Writing On Spec

An award caliber procrastinator discovers a new and dangerous pursuit to keep him from actually writing another script. Why another Blog? I love to talk screenwriting. I love to talk story. I live in Richmond, VA. It's almost easier to get produced than find another screenwriter here. We are the anti-LA.

Monday, May 08, 2006

The Perfect Script

Doesn't exist. Stop trying.

I've belonged to a group of screenwriters for over 10 years. I've had my share, and know of a bunch more, of 30 page scripts. See, we review 30 pages at a time. Turn in 30 pages, read/review/critique, move on. It's so easy to write 30 and then rewrite that 30 to death. Problem is, 30 pages doesn't make a feature length script. The one thing that everybody who makes it has is more than 2 feature length scripts (or contacts in the industry, which most of us don't have). You have to finish a script in order to even think about selling it. Finishing it means that you don't stop and rewrite it every time you sit down. It means that you forge on with the writing until it's done and then go back. It means, in short, that no matter how hard you try, no matter what you do, who you talk to, what you read, etc. you are NOT going to write the perfect script. You especially will not write the perfect script the first draft. Give up that idea right now.

One thing you should do, is write that first draft as quickly as possible. Why? You ask. Because as a writer, you're creative (or let's hope you are - if you're not you might want to head in a different career direction now). As a creative person, you will see things differently many times. The scene you write today will give you fresh ideas as early as tomorrow (it's why what seems so freakin' brilliant at 3am reads like fish poo in the bright light of day). You will see events, motivations, characters differently the longer you live with them. This means that the story that is so defined for you in month one and two, will look much differently in month 8 or 9. You will be a different person 8-9 months from now. Accept that and use it to your advantage.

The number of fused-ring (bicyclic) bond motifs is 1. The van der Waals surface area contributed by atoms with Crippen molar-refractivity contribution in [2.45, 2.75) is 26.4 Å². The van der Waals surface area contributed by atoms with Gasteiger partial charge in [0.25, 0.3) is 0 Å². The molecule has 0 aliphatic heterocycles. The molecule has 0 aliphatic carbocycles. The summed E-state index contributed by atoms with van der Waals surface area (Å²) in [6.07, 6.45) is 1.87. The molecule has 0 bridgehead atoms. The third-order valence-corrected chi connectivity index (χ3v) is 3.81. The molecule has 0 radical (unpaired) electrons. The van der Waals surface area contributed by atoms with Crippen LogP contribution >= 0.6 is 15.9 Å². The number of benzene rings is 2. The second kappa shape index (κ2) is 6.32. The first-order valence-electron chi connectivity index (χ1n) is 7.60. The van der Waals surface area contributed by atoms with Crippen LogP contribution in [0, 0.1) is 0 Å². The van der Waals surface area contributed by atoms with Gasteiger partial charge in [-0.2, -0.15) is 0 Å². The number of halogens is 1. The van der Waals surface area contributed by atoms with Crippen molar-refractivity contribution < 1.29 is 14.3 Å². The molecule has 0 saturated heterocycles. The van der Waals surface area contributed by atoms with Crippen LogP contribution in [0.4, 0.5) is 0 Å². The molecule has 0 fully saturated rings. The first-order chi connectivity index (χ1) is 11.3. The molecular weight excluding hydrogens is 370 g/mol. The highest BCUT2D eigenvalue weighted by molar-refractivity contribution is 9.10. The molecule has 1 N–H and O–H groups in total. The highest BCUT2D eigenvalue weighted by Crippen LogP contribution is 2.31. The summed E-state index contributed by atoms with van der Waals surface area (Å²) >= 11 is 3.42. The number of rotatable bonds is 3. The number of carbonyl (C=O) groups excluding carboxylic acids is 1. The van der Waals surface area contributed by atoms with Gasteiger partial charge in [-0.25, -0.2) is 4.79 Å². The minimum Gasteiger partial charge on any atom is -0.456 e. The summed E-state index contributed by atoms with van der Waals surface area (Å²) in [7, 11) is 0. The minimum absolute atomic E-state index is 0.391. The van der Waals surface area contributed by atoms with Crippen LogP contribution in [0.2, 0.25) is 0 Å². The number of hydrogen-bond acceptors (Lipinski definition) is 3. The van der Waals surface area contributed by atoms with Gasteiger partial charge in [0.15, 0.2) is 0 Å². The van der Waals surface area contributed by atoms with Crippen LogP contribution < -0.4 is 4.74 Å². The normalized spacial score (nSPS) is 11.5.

If you work hard at a story, we'll hope that you can pin down enough of the story to start writing in 30 days. Another 1-2 months writing and it's done. A first draft. Then you'll want to go back and rewrite with a purpose (to borrow from John August) you'll go back to your script and you'll say, "ok, I'm going to solidify the relationship between x & y on this pass." or, "I'm going to strengthen my them in each scene on this pass." What you'll do is go through the script with the explicit design of doing one thing with the rewrite. Maybe you have a lot to do, maybe not, but when you're done, you will have done what was necessary to make that element as good as it can be. You'll probably have several rewrites, but at least when you're done, you'll have a list of what you've done with your rewrites. Nothing vague or existential like "I improved the dialogue" or "tightened the story."

Now, after writing your first draft quickly, so you don't lose your initial idea, and rewriting several times (each with a purpose), you have a final (hopefully solid) script. Now set it aside for a month or two then come back and read it. I'm betting money that you'll still have fresh, original ideas about how it could be written. Leave that script for a year or two and you may not even recognize it as your own. You'll have even stronger ideas about how events should take place, how characters should act, etc. That's because as an artist, nothing is final. It's all interpretive based on our experiences.

Now imagine you are somebody totally different and how, as an artist, you see things and you have an idea of why scripts can change so much from writing to filming. All you can hope for is that if you're lucky enough to get a script sold and made into a film that's released, that you were given the opportunity to participate in it's change and that the film still has the same drive that you felt when you spat out that first draft in 3 months. That's all that really matters. The rest is all artistic interpretation that will change in time.

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